I recently spoke about the dynamics surrounding codependency and enabling and I decided to delve deeper into the reasons why many of us allow others to take advantage of us. There are various ways in which we unconsciously permit this type of behavior. Here are a few classic reasons as to why it happens to the best of us and how we can stop it from even starting.
Being the “People Pleaser:” Most people pleasers are known to be taken advantage of simply due to the fact that they rarely say no to others. They often devote most of their time to those around them and typically put their own needs aside. Always worried about others feelings, they frequently put themselves in obligatory situations. With behaviors such as these, it’s no coincidence that people pleasers often attract those who need to be rescued or supported in some way. Always saying yes can inevitably lead to people using up all of our time and energy (being taken advantage of).
A close colleague of mine has a very busy schedule and she rarely has time for herself. With juggling two jobs, community work and a farm in which she helps her parents with, she often feels stretched in many directions. She is always helping someone, whether it’s her parents, her friends or family. I can clearly see that she’s unhappy, but being the people pleaser that she is, she finds it difficult to say no. Until she sets clear boundaries and makes herself a priority, she will continue to work hard to make everyone else happy and lack contentment in her own life. We should never feel bad for respecting ourselves or our time.
The Guilt Cloud: It’s not uncommon for guilt to plague the conscience of parents who often get taken advantage of by their children. This is natural as most parents feel it is their responsibility and duty to help their kids no matter what. Unfortunately, guilt is often the driving factor that causes a mother or father to feed into the habitual cycles of giving/enabling (entitlement). It is these cycles in which children come to consistently expect a helping hand (taking advantage), but don’t desire to help themselves first. The guilt effect isn’t necessarily limited to a parent/child dynamic, it can influence anyone who feels in some way responsible for another person’s well-being. Guilt driven individuals typically feel like they can’t leave a situation or stop helping someone until they feel right about it or that person is ok. This guilt process only delays potential for progress as well as an escape from these destructive behaviors. We are not responsible for another person’s happiness or well-being and while we can help others walk to their destination, it’s not our job to carry them there.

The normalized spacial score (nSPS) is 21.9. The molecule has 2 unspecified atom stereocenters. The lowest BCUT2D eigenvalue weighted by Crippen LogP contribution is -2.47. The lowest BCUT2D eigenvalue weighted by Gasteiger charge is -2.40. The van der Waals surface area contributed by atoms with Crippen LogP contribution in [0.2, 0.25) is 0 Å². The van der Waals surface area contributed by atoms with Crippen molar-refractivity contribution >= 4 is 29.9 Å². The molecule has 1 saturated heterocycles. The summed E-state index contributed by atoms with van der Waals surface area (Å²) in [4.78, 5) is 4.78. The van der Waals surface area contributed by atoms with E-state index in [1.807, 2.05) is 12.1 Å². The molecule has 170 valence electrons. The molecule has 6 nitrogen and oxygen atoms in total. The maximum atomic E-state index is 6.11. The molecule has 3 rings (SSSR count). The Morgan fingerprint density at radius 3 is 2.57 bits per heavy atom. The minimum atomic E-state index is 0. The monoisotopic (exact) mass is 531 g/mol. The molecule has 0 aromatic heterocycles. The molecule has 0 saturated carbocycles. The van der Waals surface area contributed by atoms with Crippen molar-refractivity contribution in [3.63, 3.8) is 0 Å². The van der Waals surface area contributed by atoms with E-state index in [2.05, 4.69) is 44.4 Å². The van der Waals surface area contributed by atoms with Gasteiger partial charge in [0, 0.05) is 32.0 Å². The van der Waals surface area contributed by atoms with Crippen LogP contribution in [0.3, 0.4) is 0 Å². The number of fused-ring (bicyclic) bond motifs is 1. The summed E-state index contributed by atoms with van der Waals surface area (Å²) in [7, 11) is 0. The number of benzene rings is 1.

Personal Boundaries: This is one of the most important tools for maintaining healthy relationships with people. If we don’t employ boundaries with others, we can easily subject ourselves to being taken advantage of. For instance, say I have a friend who is experiencing financial troubles. Every time we go out to eat, I grab the tab because I feel sorry for her and I want to help her out. This continues for some time until I realize I’m not helping her at all or myself or my wallet for that matter. This behavior was initiated and continuous because of the lack of boundaries and only happened because I allowed it. Ultimately we set the pace for how we would like to be treated.
Another example that I’m sure many of us can relate to is "walking the line" with in-laws. A few years ago I was invited over to a girlfriend’s house for Thanksgiving. She was both excited and anxious because this was her first time cooking a turkey feast for her family and friends. Her mother in-law had showed up with a turkey of her own, “just in case” as she put it. She had also stated (not asked) that she would be staying over for a few days. My friend looked horrified to say the least. It was apparent that there were no rules or boundaries laid out for her mother in-law as she appeared so very comfortable in her skin, this was the norm. This type of behavior would have continued had their family not communicated their frustrations and concerns. Their mother in-law would have continued to take advantage when given the oppportunity. It’s important to consider what we will accept and feel comfortable with from others, so establish and acknowledge your own personal limits and then attempt to assertively communicate them. Remember “good fences make good neighbors” ― Robert Frost
It’s important to identify the behaviors that might enable people to take advantage of us. The signs can often be indiscernible when our intention is only to help. Communicate your expectations and practice self-love by showing others how you would like to be treated. Setting such boundaries is key in maintaining healthy relationships with others and also helps to keep destructive behaviors at bay.